absent, the skin is unbroken except in a peculiar, almost regular manner. There is an evident central point where the fungus started, and, as it has spread, numerous pimples have formed just under the skin, and sometimes in eccentric circles. From these minute light-colored pimples spores ooze out and are ready to find their way to some other specimen. The affected portion of the apple has a bitter taste, and, on account of this, the term "bitter rot" has long been given to this form of decay. This
same fungus causes the rotting of the grapes, and, if all the facts were known, this Glœosporium fructigenum, Berk., might be definitely charged with a large percentage of the decay of other fruits. An apple badly affected with the bitter rot is shown in Fig. 5, but one regrets that many of the details are lost in the photo-engraving process by which the engraving was made.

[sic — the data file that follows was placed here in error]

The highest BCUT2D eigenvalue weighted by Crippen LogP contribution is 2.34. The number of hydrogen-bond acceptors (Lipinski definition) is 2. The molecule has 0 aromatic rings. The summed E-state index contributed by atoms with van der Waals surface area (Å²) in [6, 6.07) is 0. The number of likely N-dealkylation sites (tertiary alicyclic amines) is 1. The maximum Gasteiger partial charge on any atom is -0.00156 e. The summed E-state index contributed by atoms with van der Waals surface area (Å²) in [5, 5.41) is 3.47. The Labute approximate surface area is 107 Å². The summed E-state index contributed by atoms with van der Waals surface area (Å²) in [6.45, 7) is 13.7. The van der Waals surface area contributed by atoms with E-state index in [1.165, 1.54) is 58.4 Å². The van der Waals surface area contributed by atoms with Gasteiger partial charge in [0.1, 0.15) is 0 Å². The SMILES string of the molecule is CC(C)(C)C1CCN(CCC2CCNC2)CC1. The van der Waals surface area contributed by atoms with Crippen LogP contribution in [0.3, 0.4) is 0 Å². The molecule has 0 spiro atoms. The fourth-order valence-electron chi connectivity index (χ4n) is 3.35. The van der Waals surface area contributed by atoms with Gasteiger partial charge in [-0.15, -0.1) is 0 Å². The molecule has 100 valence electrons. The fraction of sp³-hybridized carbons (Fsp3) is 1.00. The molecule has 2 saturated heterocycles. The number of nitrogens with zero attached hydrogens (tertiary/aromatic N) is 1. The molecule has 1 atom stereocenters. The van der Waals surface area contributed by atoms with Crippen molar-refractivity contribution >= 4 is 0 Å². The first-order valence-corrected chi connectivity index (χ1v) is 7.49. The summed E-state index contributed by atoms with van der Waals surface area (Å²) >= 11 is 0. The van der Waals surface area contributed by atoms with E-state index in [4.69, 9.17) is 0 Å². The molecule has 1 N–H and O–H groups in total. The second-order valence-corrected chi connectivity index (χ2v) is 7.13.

This form of rot while it may be met with upon the tree or in the windfalls beneath it in late summer, is most abundant in the storeroom and is decidedly contagious—that is, an apple that is decaying with the bitter rot is able to communicate the decay to other fruits by means of the myriads of spores which are borne upon the surface of the ruptured pimples. These facts suggest the precaution of discarding any rotting fruits whenever found. There is little room for doubt that were the harvested fruits themselves sprayed with a fungicide, it would aid materially in preserving them. Thus, if a thin coating of the Bordeaux mixture was applied, the spores of bitter rot and other decay germs would not so readily germinate. But there is the